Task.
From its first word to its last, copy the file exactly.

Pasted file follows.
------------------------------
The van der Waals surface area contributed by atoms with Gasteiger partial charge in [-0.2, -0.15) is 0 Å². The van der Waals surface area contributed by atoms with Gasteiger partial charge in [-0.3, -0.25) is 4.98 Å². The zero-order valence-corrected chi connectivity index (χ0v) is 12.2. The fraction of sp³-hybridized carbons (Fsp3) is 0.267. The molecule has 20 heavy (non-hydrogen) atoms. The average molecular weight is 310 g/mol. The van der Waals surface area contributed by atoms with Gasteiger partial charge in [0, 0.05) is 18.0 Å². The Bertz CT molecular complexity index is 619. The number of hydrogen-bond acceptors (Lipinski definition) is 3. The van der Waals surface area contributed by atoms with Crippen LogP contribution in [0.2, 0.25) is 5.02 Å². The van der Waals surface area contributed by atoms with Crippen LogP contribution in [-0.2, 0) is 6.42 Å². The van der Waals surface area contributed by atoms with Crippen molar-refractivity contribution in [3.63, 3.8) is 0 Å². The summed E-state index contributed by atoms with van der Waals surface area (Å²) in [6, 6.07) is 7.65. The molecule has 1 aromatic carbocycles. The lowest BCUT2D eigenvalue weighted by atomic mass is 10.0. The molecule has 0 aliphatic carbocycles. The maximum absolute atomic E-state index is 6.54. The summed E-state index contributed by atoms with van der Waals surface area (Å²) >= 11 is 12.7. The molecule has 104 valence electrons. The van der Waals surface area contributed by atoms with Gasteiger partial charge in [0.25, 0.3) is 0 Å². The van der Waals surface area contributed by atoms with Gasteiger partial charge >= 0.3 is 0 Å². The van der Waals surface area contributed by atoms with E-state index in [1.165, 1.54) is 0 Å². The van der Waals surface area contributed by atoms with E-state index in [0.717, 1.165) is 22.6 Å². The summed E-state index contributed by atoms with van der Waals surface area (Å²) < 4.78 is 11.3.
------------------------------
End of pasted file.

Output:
The van der Waals surface area contributed by atoms with Gasteiger partial charge in [-0.2, -0.15) is 0 Å². The van der Waals surface area contributed by atoms with Gasteiger partial charge in [-0.3, -0.25) is 4.98 Å². The zero-order valence-corrected chi connectivity index (χ0v) is 12.2. The fraction of sp³-hybridized carbons (Fsp3) is 0.267. The molecule has 20 heavy (non-hydrogen) atoms. The average molecular weight is 310 g/mol. The van der Waals surface area contributed by atoms with Gasteiger partial charge in [0, 0.05) is 18.0 Å². The Bertz CT molecular complexity index is 619. The number of hydrogen-bond acceptors (Lipinski definition) is 3. The van der Waals surface area contributed by atoms with Crippen LogP contribution in [0.2, 0.25) is 5.02 Å². The van der Waals surface area contributed by atoms with Crippen LogP contribution in [-0.2, 0) is 6.42 Å². The van der Waals surface area contributed by atoms with Crippen molar-refractivity contribution in [3.63, 3.8) is 0 Å². The summed E-state index contributed by atoms with van der Waals surface area (Å²) in [6, 6.07) is 7.65. The molecule has 1 aromatic carbocycles. The lowest BCUT2D eigenvalue weighted by atomic mass is 10.0. The molecule has 0 aliphatic carbocycles. The maximum absolute atomic E-state index is 6.54. The summed E-state index contributed by atoms with van der Waals surface area (Å²) >= 11 is 12.7. The molecule has 104 valence electrons. The van der Waals surface area contributed by atoms with Gasteiger partial charge in [0.25, 0.3) is 0 Å². The van der Waals surface area contributed by atoms with Gasteiger partial charge >= 0.3 is 0 Å². The van der Waals surface area contributed by atoms with E-state index in [1.165, 1.54) is 0 Å². The van der Waals surface area contributed by atoms with E-state index in [0.717, 1.165) is 22.6 Å². The summed E-state index contributed by atoms with van der Waals surface area (Å²) < 4.78 is 11.3.